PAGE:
According to the Connecticut Post, DeAngelis stated that he “would immediately seek for the zipper on the assailant’s costume” in the event that he was punched in the nose by a ghost. According to DeAngelis, the reason that they decided to establish the Connecticut Skeptical Society was that “too few people were ‘searching for the zippers.’… ‘We simply felt that it was necessary that there be somebody right here standing for the vanguard of reason and critical thought.'”
Heaven’s Gate may not have taken place if the UFO subculture weren’t quite so widespread, according to DeAngelis, who believes that the ability to think critically is highly vital for society. “There is a lot that is so wonderful in our immediate environment. In the event that you do observe a brilliant light in the night sky, it may be a satellite, the space shuttle on its way back to Earth, or some other wondrous item that is of a terrestrial nature ‘ Later, this group merged with the Skeptical Inquirers of New England (SINE) and the New Hampshire Skeptical Resource to become the New England Skeptical Society.
Claims of the supernatural were investigated thoroughly by the NESS, which took an active role in the process. “It would be awesome if there were ghosts. Wonderful news if there are spirits to be found! It would be amazing if we could communicate with those who have passed on.” According to a comment attributed to DeAngelis, the question “What is your evidence?” was never satisfactorily answered to his satisfaction.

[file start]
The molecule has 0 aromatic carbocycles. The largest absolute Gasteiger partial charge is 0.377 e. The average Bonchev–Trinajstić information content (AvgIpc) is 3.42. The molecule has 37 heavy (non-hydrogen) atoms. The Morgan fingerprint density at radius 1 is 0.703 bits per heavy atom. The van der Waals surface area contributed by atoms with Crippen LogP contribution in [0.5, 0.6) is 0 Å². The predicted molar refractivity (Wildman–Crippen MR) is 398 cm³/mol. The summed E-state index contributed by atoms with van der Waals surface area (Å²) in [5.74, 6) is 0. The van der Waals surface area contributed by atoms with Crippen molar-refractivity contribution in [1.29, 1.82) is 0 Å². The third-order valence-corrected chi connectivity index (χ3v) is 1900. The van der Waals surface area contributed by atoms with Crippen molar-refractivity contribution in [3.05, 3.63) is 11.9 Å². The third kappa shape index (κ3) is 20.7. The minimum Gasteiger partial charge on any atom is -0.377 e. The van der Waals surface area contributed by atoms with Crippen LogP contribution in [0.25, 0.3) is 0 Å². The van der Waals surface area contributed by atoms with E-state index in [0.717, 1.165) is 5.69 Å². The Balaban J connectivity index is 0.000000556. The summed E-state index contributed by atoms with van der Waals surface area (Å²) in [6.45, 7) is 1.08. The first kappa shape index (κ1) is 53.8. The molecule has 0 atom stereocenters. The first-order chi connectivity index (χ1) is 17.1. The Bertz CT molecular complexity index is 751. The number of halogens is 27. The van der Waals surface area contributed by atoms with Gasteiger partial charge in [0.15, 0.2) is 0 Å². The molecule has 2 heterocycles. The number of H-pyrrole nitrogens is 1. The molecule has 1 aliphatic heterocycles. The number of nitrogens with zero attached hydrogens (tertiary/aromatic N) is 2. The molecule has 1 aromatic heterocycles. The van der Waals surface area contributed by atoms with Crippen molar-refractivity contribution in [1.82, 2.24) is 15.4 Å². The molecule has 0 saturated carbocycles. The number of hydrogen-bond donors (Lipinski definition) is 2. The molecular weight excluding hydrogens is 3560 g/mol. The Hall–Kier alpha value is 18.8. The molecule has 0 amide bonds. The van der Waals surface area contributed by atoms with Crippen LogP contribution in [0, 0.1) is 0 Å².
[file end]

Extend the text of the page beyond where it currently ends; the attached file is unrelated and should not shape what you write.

NESS has looked at a variety of different topics, including satanism, homeopathy, dowsing, cults, and UFOs. In October of 1996, Steven Novella made an appearance on the Ricki Lake show during a segment that was devoted to the topic of vampires. One of the other guests asserted that they were psychic vampires who could steal people’s thoughts and take over their bodies. In front of the audience, DeAngelis stepped up, opened his arms, and said, “Drain Me.” The psychic asserted that it does not operate when people are present.
After some time had passed, DeAngelis remarked, “I had my doubts she could drain a sink.” One of DeAngelis’s favorite investigations was the one in which he and Steven Novella investigated the accounts of Ed and Lorraine Warren, which are the basis for the films The Amityville Horror and The Conjuring. Steven Novella is one of DeAngelis’s best friends. “He always adored extreme personalities, and they were really extreme,” Novella said, referring to Perry.
“Perry believed they were cranks,” she added. This inquiry was utilized as evidence to the contrary in an article that was written for the Sydney Morning Herald. The article questioned whether or not supernatural films are actually based on true incidents. It is stated that Novella said, “They (the Warrens) assert that they have scientific data that does truly show the presence of ghosts, which sounds like a claim that can be tested and into which we can delve further as part of our investigation.
What we discovered were a very pleasant couple and some sincerely serious folks, but there was not the slightest bit of convincing proof…” Even though neither DeAngelis nor Novella believed that the Warrens would intentionally harm anyone, they did warn that claims like the Warrens’ served to reinforce delusions and confuse the public about legitimate scientific methodology. This was despite the fact that both of them believed that the Warrens would intentionally cause harm to someone.